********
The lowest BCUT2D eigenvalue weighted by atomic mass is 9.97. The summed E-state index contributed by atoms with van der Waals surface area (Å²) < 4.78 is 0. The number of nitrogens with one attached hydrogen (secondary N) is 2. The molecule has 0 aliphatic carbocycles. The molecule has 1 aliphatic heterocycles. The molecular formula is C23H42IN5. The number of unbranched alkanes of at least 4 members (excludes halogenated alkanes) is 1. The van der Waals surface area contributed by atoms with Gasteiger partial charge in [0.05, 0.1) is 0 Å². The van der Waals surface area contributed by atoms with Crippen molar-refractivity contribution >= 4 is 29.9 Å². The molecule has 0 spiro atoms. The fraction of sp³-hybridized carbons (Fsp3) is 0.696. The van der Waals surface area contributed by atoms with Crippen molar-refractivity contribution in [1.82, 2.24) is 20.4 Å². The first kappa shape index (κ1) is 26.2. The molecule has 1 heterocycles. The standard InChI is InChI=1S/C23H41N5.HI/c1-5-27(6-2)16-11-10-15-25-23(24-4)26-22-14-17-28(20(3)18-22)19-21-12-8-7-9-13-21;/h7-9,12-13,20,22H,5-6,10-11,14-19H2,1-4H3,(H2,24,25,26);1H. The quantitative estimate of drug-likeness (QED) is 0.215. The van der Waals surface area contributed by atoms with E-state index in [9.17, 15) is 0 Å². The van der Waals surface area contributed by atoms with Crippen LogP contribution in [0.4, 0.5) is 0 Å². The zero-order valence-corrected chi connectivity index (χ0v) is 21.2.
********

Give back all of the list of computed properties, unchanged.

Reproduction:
The lowest BCUT2D eigenvalue weighted by atomic mass is 9.97. The summed E-state index contributed by atoms with van der Waals surface area (Å²) < 4.78 is 0. The number of nitrogens with one attached hydrogen (secondary N) is 2. The molecule has 0 aliphatic carbocycles. The molecule has 1 aliphatic heterocycles. The molecular formula is C23H42IN5. The number of unbranched alkanes of at least 4 members (excludes halogenated alkanes) is 1. The van der Waals surface area contributed by atoms with Gasteiger partial charge in [0.05, 0.1) is 0 Å². The van der Waals surface area contributed by atoms with Crippen molar-refractivity contribution >= 4 is 29.9 Å². The molecule has 0 spiro atoms. The fraction of sp³-hybridized carbons (Fsp3) is 0.696. The van der Waals surface area contributed by atoms with Crippen molar-refractivity contribution in [1.82, 2.24) is 20.4 Å². The first kappa shape index (κ1) is 26.2. The molecule has 1 heterocycles. The standard InChI is InChI=1S/C23H41N5.HI/c1-5-27(6-2)16-11-10-15-25-23(24-4)26-22-14-17-28(20(3)18-22)19-21-12-8-7-9-13-21;/h7-9,12-13,20,22H,5-6,10-11,14-19H2,1-4H3,(H2,24,25,26);1H. The quantitative estimate of drug-likeness (QED) is 0.215. The van der Waals surface area contributed by atoms with E-state index in [9.17, 15) is 0 Å². The van der Waals surface area contributed by atoms with Crippen LogP contribution in [0.4, 0.5) is 0 Å². The zero-order valence-corrected chi connectivity index (χ0v) is 21.2.